canadian ~ twenty-first century literature since 1999

Leylines Of My Flesh
by Vivian Hansen
Touchwood Press, 2002

Reviewed by Richard Stevenson

Following the Table of Contents and Glossary, poet Vivian Hansen gives the reader this short definition by way of an epigraph to her debut collection:

Leylines: the straight tracks of our ancestors that mark our position and direction via landmarks such as earth mounds, forest paths, clumps of trees and runestenen.

Runestenen, we are informed in the glossary, are rune stones, or the grave markers of Vikings.

The metaphor is both key to her aesthetic here, and an appropriate description of her approach to narrative: to inscribe an arc through the effluvia of letters, conversation fragments – in English and Danish -- childhood memories, retrospective reminiscence of things past and rapidly fleeing, Norse myth, newspaper story excerpts, poem epigraphs, prose journal entries, oral family history, etc. Like the grandmother Liv Pederson’s lovely weavings on Dutch plankloom reproduced on the cover and in black and white at each of the section breaks, Ms. Hansen’s serial narrative becomes a patchwork quilt of sensual remembrance and historical restoration, rich in both imagery and music, a stay or bulwark against the ravages of time.

Passages in the original Danish are usually clear from context, if they are not reprised in English, and key terms of Norse mythology – disir, runestenen, skyld, yggdrasil, etc – and Danish names for grandmother, grandfather, and other family traditions, such as handerbejde, needlework; the prayer of hands, are clearly laid out in the glossary. This is as it should be, I think, for the rich assonantal and consonantal clusters of the diction and vernacular speech rhythms of the original Danish provide lovely aural touchstones of their own, and provide a mellifluous counterpoint to the more languid ghost rhythms of iambics in the free English verse of strophe and stitch.

Indeed, it is the effortless music of the vernacular speech rhythms I find most attractive here, and Ms Hansen is as skilled at turning a prose sentence as she is at writing alternating short and long lines; the poems, like her needlepoint metaphor images stitch together well, with the gold thread of an image motif appearing in the foreground of the tapestry here, disappearing around the back of the canvas, and reappearing in the background elsewhere. Many passages demand to be read aloud and the voices of the various ancestors and their loose skeins of speech bear up the craftswoman’s handiwork. The juxtapositions aren’t blatant or workmanlike and the seams are well hidden in the knots.

Maybe those aren’t the right arcane terms to stitch together my own description of the text, but, Lord knows, I’m no needlepoint expert or seamstress! Suffice to say I didn’t find myself stumbling back and forth between the glossary and the narrative through-line; that I was able to read the book at a single sitting, yet was rewarded when I went back for a closer look at the motifs and various threads; nothing seemed hastily tied up or left tatty.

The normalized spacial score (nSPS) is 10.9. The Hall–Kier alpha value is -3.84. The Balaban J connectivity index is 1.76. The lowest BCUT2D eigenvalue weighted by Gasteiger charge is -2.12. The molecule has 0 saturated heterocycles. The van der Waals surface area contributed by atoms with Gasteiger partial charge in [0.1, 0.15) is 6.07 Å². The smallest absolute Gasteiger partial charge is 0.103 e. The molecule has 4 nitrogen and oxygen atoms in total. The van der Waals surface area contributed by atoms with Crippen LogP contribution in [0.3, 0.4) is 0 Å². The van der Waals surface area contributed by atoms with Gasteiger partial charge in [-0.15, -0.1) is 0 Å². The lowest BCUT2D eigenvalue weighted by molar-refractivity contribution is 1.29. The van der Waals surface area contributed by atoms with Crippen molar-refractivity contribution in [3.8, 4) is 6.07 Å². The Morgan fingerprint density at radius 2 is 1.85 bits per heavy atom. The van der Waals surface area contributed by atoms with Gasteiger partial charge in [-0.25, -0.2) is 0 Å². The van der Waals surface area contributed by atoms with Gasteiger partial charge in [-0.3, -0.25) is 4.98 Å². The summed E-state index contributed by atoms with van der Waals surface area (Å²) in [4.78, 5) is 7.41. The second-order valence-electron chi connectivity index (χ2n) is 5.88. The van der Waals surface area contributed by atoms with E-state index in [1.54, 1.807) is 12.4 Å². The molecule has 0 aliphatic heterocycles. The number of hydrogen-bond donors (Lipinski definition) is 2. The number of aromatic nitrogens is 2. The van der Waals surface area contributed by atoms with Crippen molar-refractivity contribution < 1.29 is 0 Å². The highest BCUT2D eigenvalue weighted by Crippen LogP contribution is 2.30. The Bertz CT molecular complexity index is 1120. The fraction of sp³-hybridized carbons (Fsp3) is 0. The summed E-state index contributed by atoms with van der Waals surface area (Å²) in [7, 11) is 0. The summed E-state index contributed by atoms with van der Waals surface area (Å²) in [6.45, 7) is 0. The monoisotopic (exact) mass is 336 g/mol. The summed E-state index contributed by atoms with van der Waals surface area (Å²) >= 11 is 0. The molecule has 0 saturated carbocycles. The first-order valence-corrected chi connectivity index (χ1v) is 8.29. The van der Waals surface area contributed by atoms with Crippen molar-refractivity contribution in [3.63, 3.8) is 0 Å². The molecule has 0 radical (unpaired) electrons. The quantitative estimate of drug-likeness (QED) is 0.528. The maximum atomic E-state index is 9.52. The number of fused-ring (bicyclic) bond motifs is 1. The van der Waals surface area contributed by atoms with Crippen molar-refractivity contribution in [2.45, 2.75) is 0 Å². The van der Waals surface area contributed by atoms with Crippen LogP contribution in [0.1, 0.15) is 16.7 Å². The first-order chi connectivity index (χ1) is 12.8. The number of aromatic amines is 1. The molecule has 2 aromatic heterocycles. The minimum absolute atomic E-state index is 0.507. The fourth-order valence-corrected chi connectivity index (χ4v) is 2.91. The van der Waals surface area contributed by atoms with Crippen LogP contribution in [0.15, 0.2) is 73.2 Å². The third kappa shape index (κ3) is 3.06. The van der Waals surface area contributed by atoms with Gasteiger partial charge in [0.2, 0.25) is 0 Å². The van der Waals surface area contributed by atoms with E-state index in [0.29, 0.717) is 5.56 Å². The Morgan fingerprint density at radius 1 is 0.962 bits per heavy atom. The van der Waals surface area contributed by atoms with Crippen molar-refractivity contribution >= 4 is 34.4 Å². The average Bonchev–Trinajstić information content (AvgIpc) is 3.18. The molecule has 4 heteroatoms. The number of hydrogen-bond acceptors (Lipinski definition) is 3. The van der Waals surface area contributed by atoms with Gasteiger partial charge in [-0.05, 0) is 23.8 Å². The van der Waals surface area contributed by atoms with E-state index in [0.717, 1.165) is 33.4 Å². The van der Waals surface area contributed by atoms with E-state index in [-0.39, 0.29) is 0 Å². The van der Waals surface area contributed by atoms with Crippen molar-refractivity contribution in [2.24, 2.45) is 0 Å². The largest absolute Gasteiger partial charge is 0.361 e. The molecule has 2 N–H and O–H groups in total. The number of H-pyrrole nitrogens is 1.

Formally, the poetry ranges from loose shambely strophes of accordion-like long and short lines running to several pages, to tighter, more imagistic pieces and mellifluous prose, the looser strophe tending to dominate. Most of the poems or poem fragments are closed rather than open in that they tend to resolve in telling images or terminal irony or some echo or other of a speech fragment or motif, carefully teased out of the back story or implying an over-arching narrative.

The story is familiar enough. Family divided by the lean war years and immigration to the new world tries via letters, needlepoint, reminiscence, family ritual, and conscious making of artifact, to beat the companion ravens of Odin, Huninn and Muninn ( Thought and Memory) to the rich midden on both sides of the Atlantic; tries to stitch together a remembrance of things past and passing before the birds eat the breadcrumbs, so to speak. My little Hansel and Gretel metaphor may seem a little precious, but the point of grounding mythos in daily ritual observances and speech locutions seems fair enough.

The narrative voice, one assumes, is the poet’s recollecting and reconnoitering her past: dead brother, irretrievable cultural baggage, etc. It’s been done before, of course, but not usually so well, and, to the best of my knowledge, not to any large degree with Danish immigrant material from a feminist perspective. Vivian Hansen, of course, is not absolutely new on the Canadian literature scene, having acquitted herself well in both creative non-fiction and fiction genres and in a previous chapbook of poetry. Nonetheless, this work is a most welcome debut in the long poem tradition beginning with Anne Marriott and Dorothy Livesay and extending to the more recent work of Marilyn Bowering and Lynn Crosbie. It is accessible and richly textured throughout.

Richard Stevenson lives and teaches in Lethbridge, AB. He has published fourteen full-length collections and a CD of original jazz and poetry with poetry/jazz troupe Naked Ear. His forthcoming titles include two collections of haiku, senryu and tanka – A Charm of Finches (Ekastasis Editions, 2004) and A Tidings of Magpies (Spotted Cow Press), as well as a satiric work, Parrot With Tourette’s (Black Moss Press, Palm Poets Series, 2004) and two chapbooks with Cublicle Press: Fuzzy Dice and Frank’s Aquarium.






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